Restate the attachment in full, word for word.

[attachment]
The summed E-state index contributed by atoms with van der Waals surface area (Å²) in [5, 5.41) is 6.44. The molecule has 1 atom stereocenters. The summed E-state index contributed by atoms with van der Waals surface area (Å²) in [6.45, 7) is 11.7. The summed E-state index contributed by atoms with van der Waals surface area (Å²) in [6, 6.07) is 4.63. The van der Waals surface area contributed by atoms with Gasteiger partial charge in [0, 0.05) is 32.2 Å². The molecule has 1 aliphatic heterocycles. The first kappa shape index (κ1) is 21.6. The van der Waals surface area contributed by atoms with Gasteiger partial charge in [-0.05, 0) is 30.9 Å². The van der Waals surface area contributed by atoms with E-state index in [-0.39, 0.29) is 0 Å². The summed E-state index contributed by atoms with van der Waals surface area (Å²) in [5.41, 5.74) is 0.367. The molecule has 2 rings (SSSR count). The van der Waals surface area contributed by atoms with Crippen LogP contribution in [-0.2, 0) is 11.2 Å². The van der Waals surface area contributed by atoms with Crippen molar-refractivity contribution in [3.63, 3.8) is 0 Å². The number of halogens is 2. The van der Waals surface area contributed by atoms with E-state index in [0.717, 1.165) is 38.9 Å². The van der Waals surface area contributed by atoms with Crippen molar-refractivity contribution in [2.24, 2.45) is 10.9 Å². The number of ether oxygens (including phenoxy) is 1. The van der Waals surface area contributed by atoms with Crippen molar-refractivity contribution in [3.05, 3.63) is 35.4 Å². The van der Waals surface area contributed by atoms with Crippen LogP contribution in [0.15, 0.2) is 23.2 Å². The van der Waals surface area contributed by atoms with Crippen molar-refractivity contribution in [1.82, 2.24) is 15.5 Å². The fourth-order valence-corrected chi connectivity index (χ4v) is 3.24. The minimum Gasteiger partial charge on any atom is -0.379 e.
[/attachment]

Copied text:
The summed E-state index contributed by atoms with van der Waals surface area (Å²) in [5, 5.41) is 6.44. The molecule has 1 atom stereocenters. The summed E-state index contributed by atoms with van der Waals surface area (Å²) in [6.45, 7) is 11.7. The summed E-state index contributed by atoms with van der Waals surface area (Å²) in [6, 6.07) is 4.63. The van der Waals surface area contributed by atoms with Gasteiger partial charge in [0, 0.05) is 32.2 Å². The molecule has 1 aliphatic heterocycles. The first kappa shape index (κ1) is 21.6. The van der Waals surface area contributed by atoms with Gasteiger partial charge in [-0.05, 0) is 30.9 Å². The van der Waals surface area contributed by atoms with E-state index in [-0.39, 0.29) is 0 Å². The summed E-state index contributed by atoms with van der Waals surface area (Å²) in [5.41, 5.74) is 0.367. The molecule has 2 rings (SSSR count). The van der Waals surface area contributed by atoms with Crippen LogP contribution in [-0.2, 0) is 11.2 Å². The van der Waals surface area contributed by atoms with Crippen molar-refractivity contribution in [3.63, 3.8) is 0 Å². The number of halogens is 2. The van der Waals surface area contributed by atoms with E-state index in [0.717, 1.165) is 38.9 Å². The van der Waals surface area contributed by atoms with Crippen molar-refractivity contribution in [2.24, 2.45) is 10.9 Å². The number of ether oxygens (including phenoxy) is 1. The van der Waals surface area contributed by atoms with Crippen molar-refractivity contribution in [3.05, 3.63) is 35.4 Å². The van der Waals surface area contributed by atoms with Crippen LogP contribution in [0.15, 0.2) is 23.2 Å². The van der Waals surface area contributed by atoms with Crippen molar-refractivity contribution in [1.82, 2.24) is 15.5 Å². The fourth-order valence-corrected chi connectivity index (χ4v) is 3.24. The minimum Gasteiger partial charge on any atom is -0.379 e.